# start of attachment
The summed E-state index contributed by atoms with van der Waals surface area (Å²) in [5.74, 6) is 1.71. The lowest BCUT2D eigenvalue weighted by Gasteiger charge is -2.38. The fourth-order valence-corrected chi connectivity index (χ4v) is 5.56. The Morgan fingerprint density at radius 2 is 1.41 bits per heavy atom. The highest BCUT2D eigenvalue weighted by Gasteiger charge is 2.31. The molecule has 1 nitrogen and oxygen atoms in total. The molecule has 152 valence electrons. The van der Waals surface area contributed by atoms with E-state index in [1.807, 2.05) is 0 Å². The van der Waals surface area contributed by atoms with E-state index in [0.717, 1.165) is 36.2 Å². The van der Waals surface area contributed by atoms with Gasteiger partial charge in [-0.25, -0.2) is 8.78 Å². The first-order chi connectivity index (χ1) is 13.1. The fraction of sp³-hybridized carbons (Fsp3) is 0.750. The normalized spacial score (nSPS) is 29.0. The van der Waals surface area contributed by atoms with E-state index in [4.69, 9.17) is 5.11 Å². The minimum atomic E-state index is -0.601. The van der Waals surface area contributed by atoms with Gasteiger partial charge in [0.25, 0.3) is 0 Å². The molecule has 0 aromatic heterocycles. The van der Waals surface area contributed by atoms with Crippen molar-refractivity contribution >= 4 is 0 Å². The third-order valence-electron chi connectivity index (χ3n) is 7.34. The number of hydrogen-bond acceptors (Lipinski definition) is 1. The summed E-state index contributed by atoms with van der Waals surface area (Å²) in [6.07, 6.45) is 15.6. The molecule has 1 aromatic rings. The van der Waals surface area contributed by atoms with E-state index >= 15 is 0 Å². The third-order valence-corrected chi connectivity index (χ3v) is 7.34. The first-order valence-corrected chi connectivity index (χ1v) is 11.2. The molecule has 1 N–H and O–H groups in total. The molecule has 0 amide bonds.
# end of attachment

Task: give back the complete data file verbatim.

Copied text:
The summed E-state index contributed by atoms with van der Waals surface area (Å²) in [5.74, 6) is 1.71. The lowest BCUT2D eigenvalue weighted by Gasteiger charge is -2.38. The fourth-order valence-corrected chi connectivity index (χ4v) is 5.56. The Morgan fingerprint density at radius 2 is 1.41 bits per heavy atom. The highest BCUT2D eigenvalue weighted by Gasteiger charge is 2.31. The molecule has 1 nitrogen and oxygen atoms in total. The molecule has 152 valence electrons. The van der Waals surface area contributed by atoms with E-state index in [1.807, 2.05) is 0 Å². The van der Waals surface area contributed by atoms with E-state index in [0.717, 1.165) is 36.2 Å². The van der Waals surface area contributed by atoms with Gasteiger partial charge in [-0.25, -0.2) is 8.78 Å². The first-order chi connectivity index (χ1) is 13.1. The fraction of sp³-hybridized carbons (Fsp3) is 0.750. The normalized spacial score (nSPS) is 29.0. The van der Waals surface area contributed by atoms with E-state index in [4.69, 9.17) is 5.11 Å². The minimum atomic E-state index is -0.601. The van der Waals surface area contributed by atoms with Gasteiger partial charge in [0.25, 0.3) is 0 Å². The molecule has 0 aromatic heterocycles. The van der Waals surface area contributed by atoms with Crippen molar-refractivity contribution >= 4 is 0 Å². The third-order valence-electron chi connectivity index (χ3n) is 7.34. The number of hydrogen-bond acceptors (Lipinski definition) is 1. The summed E-state index contributed by atoms with van der Waals surface area (Å²) in [6.07, 6.45) is 15.6. The molecule has 1 aromatic rings. The van der Waals surface area contributed by atoms with E-state index >= 15 is 0 Å². The third-order valence-corrected chi connectivity index (χ3v) is 7.34. The first-order valence-corrected chi connectivity index (χ1v) is 11.2. The molecule has 1 N–H and O–H groups in total. The molecule has 0 amide bonds.